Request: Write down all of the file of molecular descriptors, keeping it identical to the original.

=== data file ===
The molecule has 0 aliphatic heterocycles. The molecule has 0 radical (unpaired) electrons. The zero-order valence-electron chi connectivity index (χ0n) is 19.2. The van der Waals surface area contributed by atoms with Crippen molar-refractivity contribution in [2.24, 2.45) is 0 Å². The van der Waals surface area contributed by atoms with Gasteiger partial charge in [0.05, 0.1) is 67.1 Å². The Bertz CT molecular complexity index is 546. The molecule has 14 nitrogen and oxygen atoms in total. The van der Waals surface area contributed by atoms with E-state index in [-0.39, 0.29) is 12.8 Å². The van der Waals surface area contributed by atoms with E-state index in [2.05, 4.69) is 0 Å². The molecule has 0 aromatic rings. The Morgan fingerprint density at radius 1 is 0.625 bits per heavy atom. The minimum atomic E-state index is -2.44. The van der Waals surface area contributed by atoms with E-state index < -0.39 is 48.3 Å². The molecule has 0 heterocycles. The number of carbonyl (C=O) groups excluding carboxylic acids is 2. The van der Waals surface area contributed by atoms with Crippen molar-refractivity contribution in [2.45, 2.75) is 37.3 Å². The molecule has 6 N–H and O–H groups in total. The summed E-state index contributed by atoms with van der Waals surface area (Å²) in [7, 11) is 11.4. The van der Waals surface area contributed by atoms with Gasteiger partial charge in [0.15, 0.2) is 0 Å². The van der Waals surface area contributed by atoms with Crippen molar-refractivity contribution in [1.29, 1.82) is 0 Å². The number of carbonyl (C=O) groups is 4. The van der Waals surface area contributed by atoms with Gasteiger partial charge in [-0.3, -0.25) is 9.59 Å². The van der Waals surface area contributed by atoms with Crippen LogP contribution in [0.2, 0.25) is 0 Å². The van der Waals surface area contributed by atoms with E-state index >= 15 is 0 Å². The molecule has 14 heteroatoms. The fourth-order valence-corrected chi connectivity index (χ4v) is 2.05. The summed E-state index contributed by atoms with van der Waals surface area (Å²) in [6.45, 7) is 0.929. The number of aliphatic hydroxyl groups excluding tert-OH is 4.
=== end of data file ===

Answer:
The molecule has 0 aliphatic heterocycles. The molecule has 0 radical (unpaired) electrons. The zero-order valence-electron chi connectivity index (χ0n) is 19.2. The van der Waals surface area contributed by atoms with Crippen molar-refractivity contribution in [2.24, 2.45) is 0 Å². The van der Waals surface area contributed by atoms with Gasteiger partial charge in [0.05, 0.1) is 67.1 Å². The Bertz CT molecular complexity index is 546. The molecule has 14 nitrogen and oxygen atoms in total. The van der Waals surface area contributed by atoms with E-state index in [-0.39, 0.29) is 12.8 Å². The van der Waals surface area contributed by atoms with E-state index in [2.05, 4.69) is 0 Å². The molecule has 0 aromatic rings. The Morgan fingerprint density at radius 1 is 0.625 bits per heavy atom. The minimum atomic E-state index is -2.44. The van der Waals surface area contributed by atoms with E-state index < -0.39 is 48.3 Å². The molecule has 0 heterocycles. The number of carbonyl (C=O) groups excluding carboxylic acids is 2. The van der Waals surface area contributed by atoms with Crippen molar-refractivity contribution in [2.45, 2.75) is 37.3 Å². The molecule has 6 N–H and O–H groups in total. The summed E-state index contributed by atoms with van der Waals surface area (Å²) in [7, 11) is 11.4. The van der Waals surface area contributed by atoms with Gasteiger partial charge in [0.15, 0.2) is 0 Å². The van der Waals surface area contributed by atoms with Crippen molar-refractivity contribution in [1.29, 1.82) is 0 Å². The number of carbonyl (C=O) groups is 4. The van der Waals surface area contributed by atoms with Gasteiger partial charge in [-0.3, -0.25) is 9.59 Å². The van der Waals surface area contributed by atoms with Crippen LogP contribution in [0.2, 0.25) is 0 Å². The van der Waals surface area contributed by atoms with E-state index >= 15 is 0 Å². The molecule has 14 heteroatoms. The fourth-order valence-corrected chi connectivity index (χ4v) is 2.05. The summed E-state index contributed by atoms with van der Waals surface area (Å²) in [6.45, 7) is 0.929. The number of aliphatic hydroxyl groups excluding tert-OH is 4.